City’s anti-poverty office losing director
Joey Matthews | 4/8/2016, 6:25 a.m.
The city is looking for a new director to lead its anti-poverty effort through the city Office of Community Wealth Building.
Thad Williamson announced he is resigning as the director to return to his position as associate professor of leadership studies at the University of Richmond.
Dr. Williamson, 46, told the Free Press Wednesday his last day on the job will be May 27.
“The university has been very supportive of me taking professional leave at this unusual time because they recognized this was an opportunity to do something of great significance in the community,” Dr. Williamson said.
“I feel like I have used my abilities to take it this far,” he added. “It’s been my privilege to work with Mayor Jones and his administration to help get this thing rolling. It’s probably time for someone who’s able to make that long-term commitment to drive this thing forward and make a significant community impact.”
Richmond Mayor Dwight C. Jones named Dr. Williamson to the post in June 2014 to lead the new office that he tasked with coordinating the city’s poverty reduction and wealth building initiatives.
The office was formed at the recommendation of an anti-poverty commission that Mayor Jones appointed in January 2013. Dr. Williamson and then-City Council Vice President Ellen F. Robertson co-chaired the commission. Its 50 community members were to come up with proposals to aid Richmond, where one in four residents lives at or below the poverty level.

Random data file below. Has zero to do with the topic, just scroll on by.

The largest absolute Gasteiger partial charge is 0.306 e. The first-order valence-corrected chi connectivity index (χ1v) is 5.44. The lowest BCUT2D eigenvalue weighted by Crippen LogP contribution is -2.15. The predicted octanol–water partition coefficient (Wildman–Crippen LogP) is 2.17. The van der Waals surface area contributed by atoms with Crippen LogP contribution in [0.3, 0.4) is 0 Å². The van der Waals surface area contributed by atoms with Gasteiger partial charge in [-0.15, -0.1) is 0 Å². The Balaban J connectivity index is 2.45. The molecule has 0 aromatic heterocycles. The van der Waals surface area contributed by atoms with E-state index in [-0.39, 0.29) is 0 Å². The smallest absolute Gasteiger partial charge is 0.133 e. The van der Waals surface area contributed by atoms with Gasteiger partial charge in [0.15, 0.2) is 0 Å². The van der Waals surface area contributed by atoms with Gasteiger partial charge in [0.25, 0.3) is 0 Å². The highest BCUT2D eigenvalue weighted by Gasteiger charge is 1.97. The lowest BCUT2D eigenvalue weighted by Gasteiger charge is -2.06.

Dr. Williamson took a two-year leave of absence from his UR post to head the office and hired two full-time staff members, program management analyst Risha Berry and administrative project analyst Christina Mastroianni.
In December, Dr. Williamson said, a city ordinance moved the Center for Workforce Innovation, which focuses on job training, under the Office of Community Wealth Building umbrella, adding eight more full-time employees to the agency.
As he nears the end of his term, Mayor Jones has asked for about $1.2 million in his budget proposal for fiscal year 2017 to fund the agency.
He praised Dr. Williamson’s efforts in leading the anti-poverty initiative in its infant stages.
“Thad’s leadership has been the glue that has pulled together my vision for a comprehensive approach to mitigating poverty in the city of Richmond,” the mayor said in a statement to the Free Press.
“I could not be more pleased with the work we have accomplished together and the direction that we’ve set for the continued work needed to reduce poverty in the city,” he added.
Dr. Williamson said he’s proud of the partnerships the agency has developed with Richmond Public Schools, Richmond Redevelopment and Housing Authority and other groups to help the needy.
He cited initiatives that his office has helped spearhead such as the BLISS, or Building Lives to Independence and Self-Sufficiency, program that connects families in public housing to jobs, wraparound services and more permanent housing. He also mentioned the RVA Future Career and College Asset Centers at the city’s public high schools that help connect students to college and career opportunities.
Dr. Williamson said, ultimately, the city would have to provide more funding and resources to reach its goal of reducing poverty by 40 percent overall and 50 percent for children over the next 15 years.
“I hope this is something people in Richmond are proud of,” he said of his office’s efforts to find solutions to poverty. “We’ve gotten some recognition for our efforts, but everyone has to understand that tackling poverty over the long haul does not have one simple solution.”